Christmas has come early for the new British Prime Minister. Theresa May’s pet project, the ‘Snooper’s Charter’ to massively ramp up state surveillance, was defeated by Lib Dem opposition during the previous coalition government. But just hours after the ballots were counted on 8 May 2015, a triumphant May announced that the new, unrestrained Conservative government would resurrect the bill, in order to ensure the security services can “keep us safe and secure”. Last week this new Investigatory Powers (IP) Bill passed the final reading in the House of Lords and is likely to become law before the year is up.
Debate around the bill – limited as it was – has tended to polarise around two sometimes abstract positions: On the one hand, those who believe that ‘ordinary’ citizens should have no reason to fear a bit of state surveillance; on the other, those who issue dire warnings about freedom and privacy. So what’s the issue with this legislation – and what will actually change when the IP Bill becomes law?Read more
On October 3rd and 10th, sandwiched between Monday night episodes of Corrie, our 2016 This Is Scotland films were screened on STV. We were delighted and moved by the reactions to the films on social media so we've decided to collect them all up here.
Shot over the course of a year in a Danish school run by the Red Cross, At Home in the World offers a moving glimpse into the lives of five children struggling to learn a new language while adjusting to life in new surroundings. As they await the outcome of their family’s asylum claims, some of the children thrive and build friendships despite their traumatic pasts; others have difficulty containing their fears and sense of alienation.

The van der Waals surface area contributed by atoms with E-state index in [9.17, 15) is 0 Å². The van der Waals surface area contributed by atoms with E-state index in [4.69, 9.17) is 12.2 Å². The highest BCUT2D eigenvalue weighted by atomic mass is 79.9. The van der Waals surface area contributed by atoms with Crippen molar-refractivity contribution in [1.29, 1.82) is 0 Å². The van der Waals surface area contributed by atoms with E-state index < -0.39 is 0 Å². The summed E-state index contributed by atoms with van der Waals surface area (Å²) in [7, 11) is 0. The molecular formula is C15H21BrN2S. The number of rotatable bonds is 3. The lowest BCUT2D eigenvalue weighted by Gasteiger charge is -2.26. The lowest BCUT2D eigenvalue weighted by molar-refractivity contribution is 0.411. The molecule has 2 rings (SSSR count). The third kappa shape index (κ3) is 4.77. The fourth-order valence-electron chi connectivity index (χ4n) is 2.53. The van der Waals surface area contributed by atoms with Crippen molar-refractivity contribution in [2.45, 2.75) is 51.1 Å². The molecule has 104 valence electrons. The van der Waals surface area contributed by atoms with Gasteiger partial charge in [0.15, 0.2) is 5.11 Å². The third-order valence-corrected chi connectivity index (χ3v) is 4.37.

With astonishing restraint, the film captures its young protagonists’ extraordinary resilience and fragility – while quietly paying tribute to their teachers’ remarkable humanity.Read more
We are very excited indeed that Thierry Garrel will be joining us to tutor our Bridging The Gap Development Workshop in October.
At the age of just twenty years old, Thierry joined the national French TV and radio broadcasting agency, ORTF, before going on to become Head of the Documentary and Junior Authors Division at the 'Institut National de l’Audiovisuel' (INA). From 1987 until 2008, he was the Head of the Documentary Film Department of La Sept and ARTE France, European cultural channel. While in this position, he developed many highly remarked programs and the renowned “GRAND FORMAT” collection which has coproduced and aired over 200 international award-winning feature length documentaries.
Read Thierry's reflections on the documentary filmmaker's duty to rebel!
Rebellion in documentary is about bearing witness not retribution.
This summer I have been back in the editing room, trying to make sense of the material I have been shooting in the Bijagos archipelago off the West coast of Africa, over the last 4 years.
Having closely studied their history I have learnt that they are many different ways of rebelling and how we define acts of ‘rebellion’ is not always obvious.
(Still from Noe Mendelle's forthcoming film shot in the Bijagos)
Bill Binney is not mincing his words. In a rallying battle cry against mass surveillance, the former NSA analyst tells an audience at the UK premiere of A Good American that we are basically at war. In every democracy across the world; in our very “hearts and minds”, a war “against the totalitarian temptation” is being waged.